Aggregation-induced emission (AIE)-active polymers for explosive detection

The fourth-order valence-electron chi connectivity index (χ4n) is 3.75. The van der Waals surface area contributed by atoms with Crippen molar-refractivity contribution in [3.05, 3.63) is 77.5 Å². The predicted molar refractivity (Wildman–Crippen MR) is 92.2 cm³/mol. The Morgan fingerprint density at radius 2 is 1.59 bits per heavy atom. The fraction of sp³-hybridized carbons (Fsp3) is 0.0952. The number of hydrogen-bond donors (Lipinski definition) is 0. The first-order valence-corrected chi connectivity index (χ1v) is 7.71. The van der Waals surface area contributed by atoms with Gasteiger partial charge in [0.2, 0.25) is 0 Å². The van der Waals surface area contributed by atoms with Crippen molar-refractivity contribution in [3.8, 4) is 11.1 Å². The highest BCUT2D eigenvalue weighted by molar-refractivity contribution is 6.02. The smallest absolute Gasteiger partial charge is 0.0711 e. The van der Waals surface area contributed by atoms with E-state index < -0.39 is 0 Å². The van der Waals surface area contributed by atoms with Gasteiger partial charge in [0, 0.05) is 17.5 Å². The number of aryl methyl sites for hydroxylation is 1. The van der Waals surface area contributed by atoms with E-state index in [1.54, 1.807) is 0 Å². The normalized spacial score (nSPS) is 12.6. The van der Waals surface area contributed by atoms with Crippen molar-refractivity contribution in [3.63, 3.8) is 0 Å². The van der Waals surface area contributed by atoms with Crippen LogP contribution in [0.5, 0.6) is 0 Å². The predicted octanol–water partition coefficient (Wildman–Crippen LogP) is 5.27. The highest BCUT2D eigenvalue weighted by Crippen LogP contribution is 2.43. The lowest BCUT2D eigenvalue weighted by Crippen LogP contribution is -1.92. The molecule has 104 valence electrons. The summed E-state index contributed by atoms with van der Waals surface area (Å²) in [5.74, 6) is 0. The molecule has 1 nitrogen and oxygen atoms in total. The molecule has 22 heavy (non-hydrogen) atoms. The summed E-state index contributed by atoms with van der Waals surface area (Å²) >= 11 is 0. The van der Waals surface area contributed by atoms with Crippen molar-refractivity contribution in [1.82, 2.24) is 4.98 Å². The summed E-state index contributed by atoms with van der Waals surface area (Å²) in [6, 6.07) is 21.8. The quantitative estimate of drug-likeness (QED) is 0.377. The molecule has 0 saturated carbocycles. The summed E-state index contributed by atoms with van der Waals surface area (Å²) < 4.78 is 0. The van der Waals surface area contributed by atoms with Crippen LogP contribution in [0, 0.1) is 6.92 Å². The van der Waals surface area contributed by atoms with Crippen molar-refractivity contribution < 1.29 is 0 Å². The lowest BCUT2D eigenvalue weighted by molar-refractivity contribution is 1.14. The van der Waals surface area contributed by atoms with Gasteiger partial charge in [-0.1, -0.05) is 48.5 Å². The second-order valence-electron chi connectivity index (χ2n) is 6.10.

Explosive detection has been receiving much attention for homeland security and global anti-terrorism. Most explosives are organic nitro-group-containing compounds. Numerous analytical methods have been applied for explosive detection, including mass spectrometry, X-ray imaging, ion mobility spectroscopy, and so on. However, these analytical methods are always time-consuming, expensive and inconvenient for practical applications. Fluorescence spectroscopy sensing technologies have provided an alternative detection method, but an aggregation-caused quenching (ACQ) effect of non-AIE based fluorescent materials limits their potential. Aggregation-induced emission (AIE) is, however, considered as an ideal solution to effectively overcome the above-mentioned ACQ effect, and AIE-active polymeric materials have been extensively applied for explosive detection. This review is to summarize the latest developments of AIE-active polymeric materials for the explosive detection in a more exhaustive and systematic way. First, the physics and chemistry of AIE-active polymers and mechanisms of explosive detection are overviewed. Then, the synthesis of AIE-active conjugated and non-conjugated polymers and their explosive detection are summarized with a special emphasis on establishing a relationship between the structures of AIE-active polymers and their sensing performance. At the end, perspectives and outlooks of AIE-active polymers for explosive detection are commented on.